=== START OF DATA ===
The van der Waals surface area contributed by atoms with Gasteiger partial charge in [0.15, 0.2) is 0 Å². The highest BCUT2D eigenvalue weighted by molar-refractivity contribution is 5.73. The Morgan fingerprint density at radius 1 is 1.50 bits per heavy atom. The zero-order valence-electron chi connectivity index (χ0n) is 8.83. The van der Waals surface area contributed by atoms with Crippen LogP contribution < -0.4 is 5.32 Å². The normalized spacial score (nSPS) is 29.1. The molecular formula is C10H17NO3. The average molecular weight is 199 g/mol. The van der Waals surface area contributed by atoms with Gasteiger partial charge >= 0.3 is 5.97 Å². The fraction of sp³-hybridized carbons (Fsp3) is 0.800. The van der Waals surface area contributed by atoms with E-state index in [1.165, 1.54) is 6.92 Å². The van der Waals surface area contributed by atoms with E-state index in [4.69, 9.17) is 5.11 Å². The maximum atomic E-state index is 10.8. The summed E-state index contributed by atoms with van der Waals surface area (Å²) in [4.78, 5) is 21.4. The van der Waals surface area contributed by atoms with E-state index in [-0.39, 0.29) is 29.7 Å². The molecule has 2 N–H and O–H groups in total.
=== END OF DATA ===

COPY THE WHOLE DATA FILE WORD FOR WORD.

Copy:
The van der Waals surface area contributed by atoms with Gasteiger partial charge in [0.15, 0.2) is 0 Å². The highest BCUT2D eigenvalue weighted by molar-refractivity contribution is 5.73. The Morgan fingerprint density at radius 1 is 1.50 bits per heavy atom. The zero-order valence-electron chi connectivity index (χ0n) is 8.83. The van der Waals surface area contributed by atoms with Crippen LogP contribution < -0.4 is 5.32 Å². The normalized spacial score (nSPS) is 29.1. The molecular formula is C10H17NO3. The average molecular weight is 199 g/mol. The van der Waals surface area contributed by atoms with Gasteiger partial charge >= 0.3 is 5.97 Å². The fraction of sp³-hybridized carbons (Fsp3) is 0.800. The van der Waals surface area contributed by atoms with E-state index in [1.165, 1.54) is 6.92 Å². The van der Waals surface area contributed by atoms with E-state index in [4.69, 9.17) is 5.11 Å². The maximum atomic E-state index is 10.8. The summed E-state index contributed by atoms with van der Waals surface area (Å²) in [4.78, 5) is 21.4. The van der Waals surface area contributed by atoms with E-state index in [-0.39, 0.29) is 29.7 Å². The molecule has 2 N–H and O–H groups in total.